Deidre Isaacs contemplates the award of $12,000 for unfair
dismissal to her late diabetic father. Pictured with her
are children Benjamin (9 weeks) and Samantha (2).
The family of a diabetic fruit and vegetable company
worker wrongly fired after miscounting limes and grapefruit and
falling asleep on his forklift say the stress of losing his job
contributed to his death seven months later.
Christchurch man Robert Graham (57) died two months before
being awarded $12,000 for unfair dismissal by the Employment
Relations Authority (ERA) after it found his former employer,
Turners & Growers, acted unfairly.
The amount, for lost wages and compensation, will go to Mr
Graham's estate following his death last October.
Mr Graham's daughter, Deidre Isaacs, of Dunedin, said the
decision was bittersweet because the process took its toll on
''It was an awful way to go out and I think the stress
definitely didn't help at the end. I just think it was really
unfortunate that he had to go through that,'' she said.
Her father's job ''was his life'' and in the months after his
dismissal Mrs Isaacs watched his health and mood decline.
''I found that really heartbreaking.''
The miscounting of the fruit was simply a mistake and his
falling asleep on the forklift was caused by his diabetes, she
Mr Graham joined the company in 2002. His duties included
unloading vegetable trucks, data entry and driving a
According to an ERA finding, he had no disciplinary issues
until February 2011, when he received a written warning for
signing off a pallet of limes, later found to be six boxes
short. Nine months later, he got a final warning for ''the
miscounting of grapefruit''. Then, last March, Mr Graham was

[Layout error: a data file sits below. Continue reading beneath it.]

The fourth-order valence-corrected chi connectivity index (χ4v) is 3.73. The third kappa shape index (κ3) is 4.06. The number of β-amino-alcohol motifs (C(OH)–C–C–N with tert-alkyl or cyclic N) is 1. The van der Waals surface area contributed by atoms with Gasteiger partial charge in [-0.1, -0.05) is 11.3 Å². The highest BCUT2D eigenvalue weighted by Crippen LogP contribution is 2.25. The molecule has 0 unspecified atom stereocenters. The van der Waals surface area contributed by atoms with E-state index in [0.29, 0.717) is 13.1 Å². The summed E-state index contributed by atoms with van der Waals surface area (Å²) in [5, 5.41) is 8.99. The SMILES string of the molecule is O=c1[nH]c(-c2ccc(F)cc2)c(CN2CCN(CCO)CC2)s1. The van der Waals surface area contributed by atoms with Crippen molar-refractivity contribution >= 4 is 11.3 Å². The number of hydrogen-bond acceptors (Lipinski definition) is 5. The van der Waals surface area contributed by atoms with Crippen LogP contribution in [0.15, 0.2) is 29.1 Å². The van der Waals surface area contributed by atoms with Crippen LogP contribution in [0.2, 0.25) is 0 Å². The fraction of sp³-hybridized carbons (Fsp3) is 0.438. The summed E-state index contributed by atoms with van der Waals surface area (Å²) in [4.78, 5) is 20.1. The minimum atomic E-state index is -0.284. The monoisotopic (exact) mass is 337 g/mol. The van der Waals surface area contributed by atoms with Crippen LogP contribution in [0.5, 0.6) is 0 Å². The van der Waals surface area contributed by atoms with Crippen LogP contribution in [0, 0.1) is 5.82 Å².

fired after twice being caught sleeping on his parked
An employee who found him asleep said Mr Graham told him ''he
just dozed off''.
''Shortly afterwards he approached me, asked me if he could
go home as his diabetes was playing up and he felt sick and
The second time Mr Graham was found asleep, it took some time
to wake him and he looked ''terrible'', another worker said.
During a disciplinary meeting, Mr Graham said he could not
remember sleeping and was just resting on the forklift but
acknowledged his diabetes was affecting him.
The company decided to send him to a specialist, who
concluded Mr Graham's sleep problems were no barrier to the
safe performance of his duties.
However, he was advised by his employer sleeping at work was
deemed serious misconduct and he was dismissed.
The ERA concluded that was unfair and noted Mr Graham's
sacking caused him to have a tearful ''meltdown'' because his
age and health meant he had few other work options.
''Mr Graham had significant health issues but he had managed
them in undertaking his role,'' ERA member Helen Doyle said.
No-one from Turners & Growers was available to comment.
The company has been ordered to pay the $12,000 to Mr